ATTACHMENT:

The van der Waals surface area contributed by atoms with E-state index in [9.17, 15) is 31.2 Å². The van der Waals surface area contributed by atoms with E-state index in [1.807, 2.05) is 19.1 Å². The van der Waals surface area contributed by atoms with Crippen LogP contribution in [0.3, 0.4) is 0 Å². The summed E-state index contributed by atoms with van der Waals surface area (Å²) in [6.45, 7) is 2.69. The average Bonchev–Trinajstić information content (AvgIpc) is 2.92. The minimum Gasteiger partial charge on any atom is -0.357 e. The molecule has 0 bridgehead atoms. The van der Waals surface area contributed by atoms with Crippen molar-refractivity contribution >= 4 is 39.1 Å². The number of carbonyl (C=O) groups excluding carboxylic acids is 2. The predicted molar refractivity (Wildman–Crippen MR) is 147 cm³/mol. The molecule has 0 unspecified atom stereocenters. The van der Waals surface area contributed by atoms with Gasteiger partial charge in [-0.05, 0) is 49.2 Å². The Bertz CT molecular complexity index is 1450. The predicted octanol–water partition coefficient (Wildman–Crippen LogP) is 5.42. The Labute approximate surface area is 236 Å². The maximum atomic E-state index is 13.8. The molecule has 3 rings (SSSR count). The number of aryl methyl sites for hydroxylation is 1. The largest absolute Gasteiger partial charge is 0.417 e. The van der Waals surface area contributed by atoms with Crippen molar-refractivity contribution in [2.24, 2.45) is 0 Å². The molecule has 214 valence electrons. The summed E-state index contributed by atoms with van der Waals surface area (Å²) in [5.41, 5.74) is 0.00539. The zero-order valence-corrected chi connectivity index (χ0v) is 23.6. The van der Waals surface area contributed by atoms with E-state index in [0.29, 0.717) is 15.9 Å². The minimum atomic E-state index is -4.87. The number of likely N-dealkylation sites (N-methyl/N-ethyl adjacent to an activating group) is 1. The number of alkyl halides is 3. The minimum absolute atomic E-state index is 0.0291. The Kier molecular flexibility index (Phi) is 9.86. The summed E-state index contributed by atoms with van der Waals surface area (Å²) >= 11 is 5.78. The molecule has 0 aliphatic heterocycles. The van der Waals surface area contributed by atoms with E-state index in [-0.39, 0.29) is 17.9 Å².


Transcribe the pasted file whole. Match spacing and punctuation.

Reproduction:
The van der Waals surface area contributed by atoms with E-state index in [9.17, 15) is 31.2 Å². The van der Waals surface area contributed by atoms with E-state index in [1.807, 2.05) is 19.1 Å². The van der Waals surface area contributed by atoms with Crippen LogP contribution in [0.3, 0.4) is 0 Å². The summed E-state index contributed by atoms with van der Waals surface area (Å²) in [6.45, 7) is 2.69. The average Bonchev–Trinajstić information content (AvgIpc) is 2.92. The minimum Gasteiger partial charge on any atom is -0.357 e. The molecule has 0 bridgehead atoms. The van der Waals surface area contributed by atoms with Crippen molar-refractivity contribution >= 4 is 39.1 Å². The number of carbonyl (C=O) groups excluding carboxylic acids is 2. The predicted molar refractivity (Wildman–Crippen MR) is 147 cm³/mol. The molecule has 0 unspecified atom stereocenters. The van der Waals surface area contributed by atoms with Gasteiger partial charge in [-0.05, 0) is 49.2 Å². The Bertz CT molecular complexity index is 1450. The predicted octanol–water partition coefficient (Wildman–Crippen LogP) is 5.42. The Labute approximate surface area is 236 Å². The maximum atomic E-state index is 13.8. The molecule has 3 rings (SSSR count). The number of aryl methyl sites for hydroxylation is 1. The largest absolute Gasteiger partial charge is 0.417 e. The van der Waals surface area contributed by atoms with Crippen molar-refractivity contribution in [2.24, 2.45) is 0 Å². The molecule has 214 valence electrons. The summed E-state index contributed by atoms with van der Waals surface area (Å²) in [5.41, 5.74) is 0.00539. The zero-order valence-corrected chi connectivity index (χ0v) is 23.6. The van der Waals surface area contributed by atoms with E-state index in [0.29, 0.717) is 15.9 Å². The minimum atomic E-state index is -4.87. The number of likely N-dealkylation sites (N-methyl/N-ethyl adjacent to an activating group) is 1. The number of alkyl halides is 3. The minimum absolute atomic E-state index is 0.0291. The Kier molecular flexibility index (Phi) is 9.86. The summed E-state index contributed by atoms with van der Waals surface area (Å²) >= 11 is 5.78. The molecule has 0 aliphatic heterocycles. The van der Waals surface area contributed by atoms with E-state index in [-0.39, 0.29) is 17.9 Å².